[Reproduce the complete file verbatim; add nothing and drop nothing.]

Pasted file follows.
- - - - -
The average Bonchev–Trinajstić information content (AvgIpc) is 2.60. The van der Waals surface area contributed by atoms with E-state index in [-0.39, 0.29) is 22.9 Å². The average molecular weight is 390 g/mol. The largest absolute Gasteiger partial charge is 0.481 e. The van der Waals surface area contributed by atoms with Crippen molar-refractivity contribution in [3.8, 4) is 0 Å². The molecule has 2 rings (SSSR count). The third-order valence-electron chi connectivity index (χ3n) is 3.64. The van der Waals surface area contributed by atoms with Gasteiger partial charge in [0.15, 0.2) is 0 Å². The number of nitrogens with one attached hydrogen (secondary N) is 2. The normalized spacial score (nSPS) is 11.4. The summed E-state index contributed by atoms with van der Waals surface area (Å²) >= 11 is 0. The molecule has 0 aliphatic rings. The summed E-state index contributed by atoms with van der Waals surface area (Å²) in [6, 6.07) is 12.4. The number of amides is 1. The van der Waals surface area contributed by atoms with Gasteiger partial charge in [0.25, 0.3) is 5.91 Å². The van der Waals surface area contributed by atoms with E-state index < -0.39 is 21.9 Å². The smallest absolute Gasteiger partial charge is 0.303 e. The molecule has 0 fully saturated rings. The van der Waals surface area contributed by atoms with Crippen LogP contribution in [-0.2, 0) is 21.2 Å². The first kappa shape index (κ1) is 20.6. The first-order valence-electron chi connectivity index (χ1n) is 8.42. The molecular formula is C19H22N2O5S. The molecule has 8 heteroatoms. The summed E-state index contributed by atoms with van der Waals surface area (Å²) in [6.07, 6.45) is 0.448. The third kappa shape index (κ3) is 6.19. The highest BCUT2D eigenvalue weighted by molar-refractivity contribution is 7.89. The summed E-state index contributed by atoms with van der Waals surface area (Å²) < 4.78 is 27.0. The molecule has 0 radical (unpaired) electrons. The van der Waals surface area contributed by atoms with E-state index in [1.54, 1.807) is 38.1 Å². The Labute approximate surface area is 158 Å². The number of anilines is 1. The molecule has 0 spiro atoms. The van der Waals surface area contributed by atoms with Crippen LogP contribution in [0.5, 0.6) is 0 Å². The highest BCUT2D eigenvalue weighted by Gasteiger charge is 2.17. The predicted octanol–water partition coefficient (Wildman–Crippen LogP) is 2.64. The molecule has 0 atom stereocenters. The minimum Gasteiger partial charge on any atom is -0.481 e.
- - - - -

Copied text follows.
The average Bonchev–Trinajstić information content (AvgIpc) is 2.60. The van der Waals surface area contributed by atoms with E-state index in [-0.39, 0.29) is 22.9 Å². The average molecular weight is 390 g/mol. The largest absolute Gasteiger partial charge is 0.481 e. The van der Waals surface area contributed by atoms with Crippen molar-refractivity contribution in [3.8, 4) is 0 Å². The molecule has 2 rings (SSSR count). The third-order valence-electron chi connectivity index (χ3n) is 3.64. The van der Waals surface area contributed by atoms with Gasteiger partial charge in [0.15, 0.2) is 0 Å². The number of nitrogens with one attached hydrogen (secondary N) is 2. The normalized spacial score (nSPS) is 11.4. The summed E-state index contributed by atoms with van der Waals surface area (Å²) >= 11 is 0. The molecule has 0 aliphatic rings. The summed E-state index contributed by atoms with van der Waals surface area (Å²) in [6, 6.07) is 12.4. The number of amides is 1. The van der Waals surface area contributed by atoms with Gasteiger partial charge in [0.25, 0.3) is 5.91 Å². The van der Waals surface area contributed by atoms with E-state index < -0.39 is 21.9 Å². The smallest absolute Gasteiger partial charge is 0.303 e. The molecule has 0 fully saturated rings. The van der Waals surface area contributed by atoms with Crippen LogP contribution in [-0.2, 0) is 21.2 Å². The first kappa shape index (κ1) is 20.6. The first-order valence-electron chi connectivity index (χ1n) is 8.42. The molecular formula is C19H22N2O5S. The molecule has 8 heteroatoms. The summed E-state index contributed by atoms with van der Waals surface area (Å²) in [6.07, 6.45) is 0.448. The third kappa shape index (κ3) is 6.19. The highest BCUT2D eigenvalue weighted by molar-refractivity contribution is 7.89. The summed E-state index contributed by atoms with van der Waals surface area (Å²) < 4.78 is 27.0. The molecule has 0 radical (unpaired) electrons. The van der Waals surface area contributed by atoms with E-state index in [1.54, 1.807) is 38.1 Å². The Labute approximate surface area is 158 Å². The number of anilines is 1. The molecule has 0 spiro atoms. The van der Waals surface area contributed by atoms with Crippen LogP contribution in [0.5, 0.6) is 0 Å². The highest BCUT2D eigenvalue weighted by Gasteiger charge is 2.17. The predicted octanol–water partition coefficient (Wildman–Crippen LogP) is 2.64. The molecule has 0 atom stereocenters. The minimum Gasteiger partial charge on any atom is -0.481 e.